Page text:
ISBN 1-56980-028-6 .
^ Cowley, Malcolm (1949), "Introduction", in Goodman, Henry, The
Selected Writings of Lafcadio Hearn, Citadel .
^ Noguchi, Yone (1910),
Lafcadio Hearn in Japan, New York: Mitchell
^ "Bibliography", Lafcadio Hearn, Trussel .
^ Hearn's Works
Amenomori, Nobushige (1905). "Lafcadio Hearn, the Man," The Atlantic
Monthly, October 1905.
Bisland, Elizabeth (1906). The Life and Letters of Lafcadio Hearn,
Vol. II, New York: Houghton, Mifflin & Company.
Bronner, Milton, ed. (1907), Letters from the Raven: Being the
Lafcadio Hearn with Henry Watkin .
Cott, Jonathan (1992), Wandering Ghost: The Odyssey of Lafcadio Hearn,
Kodansha International .
Dawson, Carl (1992).
Lafcadio Hearn and the Vision of Japan, Johns
Hopkins University Press.
Gould, George M. (1908), Concerning Lafcadio Hearn, George W. Jacobs
& Company .
Hearn, Lafcadio (2001), Starr, S Frederick, ed., Inventing New
Orleans: Writings of Lafcadio Hearn, University Press of
——— (2009), "Some Chinese Ghosts, Chita, Two Years in the French
West Indies, Youma and Selected Journalism and Letters", in Benfey,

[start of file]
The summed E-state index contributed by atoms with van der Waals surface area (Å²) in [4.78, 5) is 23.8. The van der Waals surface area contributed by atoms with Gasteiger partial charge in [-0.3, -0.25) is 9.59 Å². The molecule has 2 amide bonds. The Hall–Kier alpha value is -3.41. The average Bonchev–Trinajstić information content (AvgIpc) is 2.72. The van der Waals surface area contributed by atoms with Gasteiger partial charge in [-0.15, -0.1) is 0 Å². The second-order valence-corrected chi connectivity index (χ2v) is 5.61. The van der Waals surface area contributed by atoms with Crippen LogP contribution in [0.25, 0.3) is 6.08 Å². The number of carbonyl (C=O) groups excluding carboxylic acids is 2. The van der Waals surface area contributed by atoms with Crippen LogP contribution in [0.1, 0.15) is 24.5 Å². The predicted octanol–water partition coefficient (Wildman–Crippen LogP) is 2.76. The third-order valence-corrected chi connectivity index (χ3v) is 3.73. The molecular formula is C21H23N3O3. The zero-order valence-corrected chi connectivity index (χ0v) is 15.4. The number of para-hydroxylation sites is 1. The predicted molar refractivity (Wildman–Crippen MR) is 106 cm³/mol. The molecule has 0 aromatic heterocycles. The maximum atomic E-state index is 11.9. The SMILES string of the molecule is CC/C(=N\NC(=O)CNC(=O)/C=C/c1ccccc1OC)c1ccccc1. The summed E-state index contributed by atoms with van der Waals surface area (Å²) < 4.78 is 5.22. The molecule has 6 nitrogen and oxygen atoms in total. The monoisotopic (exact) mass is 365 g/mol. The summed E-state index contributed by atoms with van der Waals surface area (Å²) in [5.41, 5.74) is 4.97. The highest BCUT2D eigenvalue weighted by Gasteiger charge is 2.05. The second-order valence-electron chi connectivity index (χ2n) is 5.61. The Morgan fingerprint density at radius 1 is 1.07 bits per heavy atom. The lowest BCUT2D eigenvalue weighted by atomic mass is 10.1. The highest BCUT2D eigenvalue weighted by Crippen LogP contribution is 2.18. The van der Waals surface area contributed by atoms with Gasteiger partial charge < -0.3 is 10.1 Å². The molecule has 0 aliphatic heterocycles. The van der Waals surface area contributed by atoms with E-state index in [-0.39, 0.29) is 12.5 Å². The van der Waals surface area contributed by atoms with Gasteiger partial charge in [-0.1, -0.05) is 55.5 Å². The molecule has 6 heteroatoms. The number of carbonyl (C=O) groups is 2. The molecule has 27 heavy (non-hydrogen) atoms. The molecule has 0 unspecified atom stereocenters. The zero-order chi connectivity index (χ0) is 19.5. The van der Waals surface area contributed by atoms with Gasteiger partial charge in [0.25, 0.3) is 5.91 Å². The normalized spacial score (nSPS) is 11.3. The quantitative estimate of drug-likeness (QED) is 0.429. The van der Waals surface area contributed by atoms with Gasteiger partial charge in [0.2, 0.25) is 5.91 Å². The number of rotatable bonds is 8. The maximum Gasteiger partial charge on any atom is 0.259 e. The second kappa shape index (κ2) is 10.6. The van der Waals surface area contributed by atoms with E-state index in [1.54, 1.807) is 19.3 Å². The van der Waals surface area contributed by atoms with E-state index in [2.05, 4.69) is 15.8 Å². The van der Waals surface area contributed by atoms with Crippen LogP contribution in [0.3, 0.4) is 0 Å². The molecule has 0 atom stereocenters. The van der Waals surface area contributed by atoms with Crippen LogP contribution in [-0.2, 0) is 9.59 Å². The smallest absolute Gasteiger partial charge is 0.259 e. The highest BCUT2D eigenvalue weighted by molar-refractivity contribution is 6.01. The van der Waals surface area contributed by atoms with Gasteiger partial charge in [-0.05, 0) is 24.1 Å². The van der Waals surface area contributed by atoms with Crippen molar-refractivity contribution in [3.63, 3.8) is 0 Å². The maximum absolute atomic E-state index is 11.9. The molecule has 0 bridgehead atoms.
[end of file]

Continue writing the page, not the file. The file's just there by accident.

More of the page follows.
Christopher, American Writings, Library of America .
Kennard, Nina H (1912), Lafcadio Hearn, New York: D. Appleton &
Kunst, Arthur E. (1969). Lafcadio Hearn, Twayne Publishers.
LaBarre, Delia, ed. (2007).
New Orleans of Lafcadio Hearn: Illustrated
Sketches from the Daily City Item. Louisiana State University Press.
Langton, D. H. (1912). "Lafcadio Hearn: Journalist and Writer on
Japan," The Manchester Quarterly, Vol. XXXI.
Lurie, David (2005), "Orientomology: The Insect Literature of Lafcadio
Hearn (1850–1904)", in Pflugfelder, Gregory M; Walker, Brett L,
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Wikisource has original works written by or about:
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Hearn's Works, by T Russel
Lafcadio Hearn at Project Gutenberg
Works by or about
Lafcadio Hearn at Internet Archive
Works by or about Koizumi Yakumo at Internet Archive
Lafcadio Hearn at
LibriVox (public domain audiobooks)
Works by Lafcadio Hearn, at Unz.org
Works by Lafcadio Hearn, at Hathi Trust
Lafcadio Hearn and Haiku", Modern haiku (essay) .
Hearn's influence in literature
"A Journey to Lefcadio Hearn's birthplace", GRJP Web .
Dirda, Michael, "The Ghost Stories of Lafcadio Hearn", Library without
walls (review), Barnes & Noble .
Lafcadio Hearn's papers at the Albert and Shirley Small Special
Collections Library, University of Virginia
Japan and the Japanese as Seen by Foreigners
Two Years in the French West Indies From the Collections at the
Library of Congress
ISNI: 0000 0001 2117 1376
BNF: cb119070801 (data)